Faced with tenacious Bretons, the Oyomen, after three unsuccessful attempts, reached the semi-finals.
The fourth will have been the good one. Having fallen in Mathon against Bayonne in 2019, then in Perpignan (2021) and Bayonne (2022), the Oyomen finally managed to cross the semi-finals by winning, not without difficulty, against Bretons who fought until at the last second. By betting on the quality of his conquest, his ability to recover precious balls in the rucks, but also on a mastery never faulted, Oyonnax won his ticket for the final which can allow him to fully live his dream. “We have come 95% of the way. We know what we have to do to get to the end”, summarizes the second row Phoenix Battye, his face marked by the scars of the bitter fight fought for eighty minutes.
Nearly four hours earlier, in a perfectly regulated ballet of coaches, the two teams had arrived on the esplanade of the Mathon stadium, before entering the enclosure between the double hedge of their respective supporters and smoke bombs in the colors of the two clubs. The tone was set, even if the opposition between nearly 11,000 Oyomen supporters and just over two hundred Bretons, proudly wearing the Gwen Ha Du and accompanied by a bell ringer, could seem unbalanced. “There was an incredible atmosphere in the stadium. Since the beginning of the season, one of our objectives was to be a source of pride for our supporters. We achieved this goal. The public gave us a lot of energy and obviously not to mention an asset, this support was a big plus”, fits Phoenix Battye.
However, on the ground, the differences faded very quickly. “From the kick-off we took the initiative of the game, for almost nine minutes we played in their camp, we were able to create danger near their line, but without managing to score. Conversely on their first ball played in our twenty-two meters, they score a try”explains the third row Kevin Lebreton, refuting the idea of doubt which could then have interfered in the heads of Oyonnax, fed moreover by the memory of previous unfortunate experiences. “From these defeats, at this same stage of the competition, we learned a lot. This allowed us to work, to put a system in place. In this kind of match, despite the pressure, everyone knows what they have to do and stay focused on his game. The experience is at this level. It’s also what allows us today to be where we wanted to be ten months ago.” explains Phoenix Battye. Breton pragmatism was therefore opposed by the mastery of the Oyomen supported by certainties about their game, like those of a dominating scrum. The response to the test scored in force by Cyril Blanchard, crowned French Pro D2 champion ten years earlier with Oyonnax on the same lawn in Mathon, was immediate. Vannes might have been able to drive the point home by attempting the penalty obtained in a new high point… it was played on touch and Oyonnax, recovering the ball, returned to the Breton camp in an offensive stopped on a forward. On the scrum, Cassang recovered the ball to spin under the poles. “We wanted to take matters into our own hands, choosing the penalty button was a way of keeping the pressure on Oyonnax”, explains Joseph Edwards, the Vannes captain, continuing “on the scrum Cassang comes to get the ball at our feet…”.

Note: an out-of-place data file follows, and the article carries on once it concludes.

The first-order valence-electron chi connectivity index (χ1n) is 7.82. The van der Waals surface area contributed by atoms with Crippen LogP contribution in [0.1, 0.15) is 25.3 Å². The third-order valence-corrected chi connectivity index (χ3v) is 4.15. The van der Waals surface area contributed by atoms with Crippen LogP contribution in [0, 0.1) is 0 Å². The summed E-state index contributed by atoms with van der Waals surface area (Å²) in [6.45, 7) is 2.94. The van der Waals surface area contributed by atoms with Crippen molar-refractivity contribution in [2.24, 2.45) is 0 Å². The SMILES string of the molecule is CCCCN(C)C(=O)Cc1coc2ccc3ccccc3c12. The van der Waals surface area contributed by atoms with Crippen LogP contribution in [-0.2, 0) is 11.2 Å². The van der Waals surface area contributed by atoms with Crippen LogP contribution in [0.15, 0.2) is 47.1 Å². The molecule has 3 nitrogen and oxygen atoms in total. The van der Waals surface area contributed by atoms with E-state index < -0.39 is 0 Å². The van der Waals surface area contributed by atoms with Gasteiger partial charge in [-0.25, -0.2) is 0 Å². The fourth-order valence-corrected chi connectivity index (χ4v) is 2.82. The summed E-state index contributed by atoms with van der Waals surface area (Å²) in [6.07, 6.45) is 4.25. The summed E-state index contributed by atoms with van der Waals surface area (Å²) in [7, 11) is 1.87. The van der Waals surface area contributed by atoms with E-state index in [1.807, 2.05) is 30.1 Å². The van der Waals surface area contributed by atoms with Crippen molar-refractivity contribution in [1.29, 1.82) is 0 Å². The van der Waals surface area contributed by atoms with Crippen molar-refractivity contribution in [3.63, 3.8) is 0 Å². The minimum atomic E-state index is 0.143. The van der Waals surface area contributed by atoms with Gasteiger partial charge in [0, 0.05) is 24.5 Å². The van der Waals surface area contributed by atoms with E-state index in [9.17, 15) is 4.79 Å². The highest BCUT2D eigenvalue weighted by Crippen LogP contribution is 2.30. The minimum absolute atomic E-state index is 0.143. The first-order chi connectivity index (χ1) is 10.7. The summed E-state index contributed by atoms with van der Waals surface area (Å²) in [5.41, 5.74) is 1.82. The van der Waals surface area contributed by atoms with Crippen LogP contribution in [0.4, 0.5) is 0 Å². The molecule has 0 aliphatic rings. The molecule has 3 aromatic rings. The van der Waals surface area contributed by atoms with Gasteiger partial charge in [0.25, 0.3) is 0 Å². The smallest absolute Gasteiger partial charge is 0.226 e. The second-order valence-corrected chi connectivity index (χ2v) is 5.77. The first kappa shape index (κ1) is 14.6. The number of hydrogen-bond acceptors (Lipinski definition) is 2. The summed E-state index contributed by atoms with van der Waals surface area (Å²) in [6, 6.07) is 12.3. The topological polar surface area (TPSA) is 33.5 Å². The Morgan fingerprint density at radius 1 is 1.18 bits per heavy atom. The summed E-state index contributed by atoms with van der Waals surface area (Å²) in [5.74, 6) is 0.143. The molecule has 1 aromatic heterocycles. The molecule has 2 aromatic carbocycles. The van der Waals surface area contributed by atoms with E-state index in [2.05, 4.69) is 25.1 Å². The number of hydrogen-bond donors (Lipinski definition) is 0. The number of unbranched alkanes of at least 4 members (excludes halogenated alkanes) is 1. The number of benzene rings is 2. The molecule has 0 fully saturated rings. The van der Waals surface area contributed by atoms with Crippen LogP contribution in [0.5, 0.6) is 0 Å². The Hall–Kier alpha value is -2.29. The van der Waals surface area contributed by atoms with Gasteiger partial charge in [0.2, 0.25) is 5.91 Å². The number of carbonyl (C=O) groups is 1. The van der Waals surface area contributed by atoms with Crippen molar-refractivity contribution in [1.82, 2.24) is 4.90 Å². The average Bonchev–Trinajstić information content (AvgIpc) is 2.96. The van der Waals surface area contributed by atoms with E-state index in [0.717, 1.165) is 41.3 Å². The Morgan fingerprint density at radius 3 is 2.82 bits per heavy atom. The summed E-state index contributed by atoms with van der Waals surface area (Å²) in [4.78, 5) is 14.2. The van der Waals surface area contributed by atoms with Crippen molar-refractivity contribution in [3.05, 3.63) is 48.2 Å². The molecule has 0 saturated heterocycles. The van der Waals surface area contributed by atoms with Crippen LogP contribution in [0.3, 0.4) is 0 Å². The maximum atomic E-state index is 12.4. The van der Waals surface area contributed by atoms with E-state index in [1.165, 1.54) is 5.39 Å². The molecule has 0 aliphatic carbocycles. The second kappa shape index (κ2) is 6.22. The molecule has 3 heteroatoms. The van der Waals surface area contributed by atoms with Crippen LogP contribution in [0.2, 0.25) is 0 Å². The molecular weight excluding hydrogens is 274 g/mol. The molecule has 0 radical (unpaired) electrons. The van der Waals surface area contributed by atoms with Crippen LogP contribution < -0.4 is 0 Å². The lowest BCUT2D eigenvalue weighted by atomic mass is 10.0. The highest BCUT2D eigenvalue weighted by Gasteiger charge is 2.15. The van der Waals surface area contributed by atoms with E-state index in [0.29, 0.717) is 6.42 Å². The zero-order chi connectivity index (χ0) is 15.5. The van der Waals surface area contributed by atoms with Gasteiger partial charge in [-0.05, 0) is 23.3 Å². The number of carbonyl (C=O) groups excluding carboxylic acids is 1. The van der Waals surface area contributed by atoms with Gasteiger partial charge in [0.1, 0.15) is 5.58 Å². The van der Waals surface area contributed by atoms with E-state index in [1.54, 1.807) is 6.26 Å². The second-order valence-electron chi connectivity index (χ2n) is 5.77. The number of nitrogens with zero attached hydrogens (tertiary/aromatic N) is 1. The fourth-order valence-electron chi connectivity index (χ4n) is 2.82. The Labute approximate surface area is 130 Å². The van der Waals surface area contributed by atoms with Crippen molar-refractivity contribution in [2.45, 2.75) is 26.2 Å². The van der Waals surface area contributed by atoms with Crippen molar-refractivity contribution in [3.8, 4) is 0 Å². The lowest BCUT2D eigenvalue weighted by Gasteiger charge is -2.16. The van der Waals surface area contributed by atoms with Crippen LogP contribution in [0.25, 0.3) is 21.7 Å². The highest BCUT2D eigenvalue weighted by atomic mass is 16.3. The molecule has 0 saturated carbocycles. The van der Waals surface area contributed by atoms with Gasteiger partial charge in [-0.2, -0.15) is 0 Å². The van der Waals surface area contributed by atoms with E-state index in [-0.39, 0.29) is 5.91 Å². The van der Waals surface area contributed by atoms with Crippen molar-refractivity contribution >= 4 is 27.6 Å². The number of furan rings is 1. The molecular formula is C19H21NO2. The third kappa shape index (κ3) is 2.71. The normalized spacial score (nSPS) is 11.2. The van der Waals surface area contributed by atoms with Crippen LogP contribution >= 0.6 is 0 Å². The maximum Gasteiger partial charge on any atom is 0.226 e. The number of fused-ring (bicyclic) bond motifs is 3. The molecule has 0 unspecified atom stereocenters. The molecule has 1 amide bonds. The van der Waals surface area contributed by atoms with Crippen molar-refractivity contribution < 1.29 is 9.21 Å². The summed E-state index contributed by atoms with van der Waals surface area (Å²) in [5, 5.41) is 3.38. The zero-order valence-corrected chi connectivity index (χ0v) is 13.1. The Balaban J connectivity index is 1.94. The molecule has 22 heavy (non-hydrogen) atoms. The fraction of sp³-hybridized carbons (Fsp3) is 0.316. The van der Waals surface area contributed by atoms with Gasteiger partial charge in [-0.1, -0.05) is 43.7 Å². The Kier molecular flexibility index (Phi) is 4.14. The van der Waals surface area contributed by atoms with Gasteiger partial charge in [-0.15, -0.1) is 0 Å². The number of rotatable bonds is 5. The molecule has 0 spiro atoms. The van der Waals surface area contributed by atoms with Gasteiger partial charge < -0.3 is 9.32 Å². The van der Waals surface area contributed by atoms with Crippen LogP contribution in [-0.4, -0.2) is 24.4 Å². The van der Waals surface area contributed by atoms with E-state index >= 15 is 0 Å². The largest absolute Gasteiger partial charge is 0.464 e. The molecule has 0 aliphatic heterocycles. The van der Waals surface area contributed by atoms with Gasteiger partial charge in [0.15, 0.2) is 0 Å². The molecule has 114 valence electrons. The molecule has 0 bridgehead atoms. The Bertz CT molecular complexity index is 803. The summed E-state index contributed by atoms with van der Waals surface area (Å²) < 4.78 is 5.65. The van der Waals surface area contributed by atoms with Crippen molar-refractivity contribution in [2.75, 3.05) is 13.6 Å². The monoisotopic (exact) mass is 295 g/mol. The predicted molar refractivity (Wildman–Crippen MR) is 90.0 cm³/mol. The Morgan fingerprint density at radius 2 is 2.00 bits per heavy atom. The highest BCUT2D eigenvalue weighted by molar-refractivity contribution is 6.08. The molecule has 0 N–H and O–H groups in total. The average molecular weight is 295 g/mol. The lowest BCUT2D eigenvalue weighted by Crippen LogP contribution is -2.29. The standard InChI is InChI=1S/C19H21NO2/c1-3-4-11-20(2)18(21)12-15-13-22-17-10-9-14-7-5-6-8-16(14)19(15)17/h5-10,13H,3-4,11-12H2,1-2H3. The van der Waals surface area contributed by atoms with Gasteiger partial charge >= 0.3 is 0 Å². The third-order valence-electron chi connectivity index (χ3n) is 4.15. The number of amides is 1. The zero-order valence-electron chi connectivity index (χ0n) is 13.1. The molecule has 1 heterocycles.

At the break a point separated the two teams. “This is the scenario we imagined, reveals Jean-Noël Spitzer, be in contact at half-time to be able to benefit from a match point.” And this expected opportunity, the Bretons had it, in the last minutes of the duel. However, in five minutes, on the hour mark, Jules Soulan, barely entering the field after six weeks of absence due to injury, seemed to have put Vannes at a distance by chaining two penalties, including one of fifty meters and a try at the conclusion of a Cassang breakaway. But Vannes had returned to five points from the feat on a power try from his captain.
For months, Joe El Abd has been inviting his players to stay cool, to keep control in all circumstances. Carried by their public, they were able, on a final touch, to steal this match point from the Bretons to open the doors of the final. At the end of the suspense, the Mathon stadium could let its joy burst. He did so while savoring this long-awaited moment and it took many minutes for the stands to start emptying after a clapping shared with the players.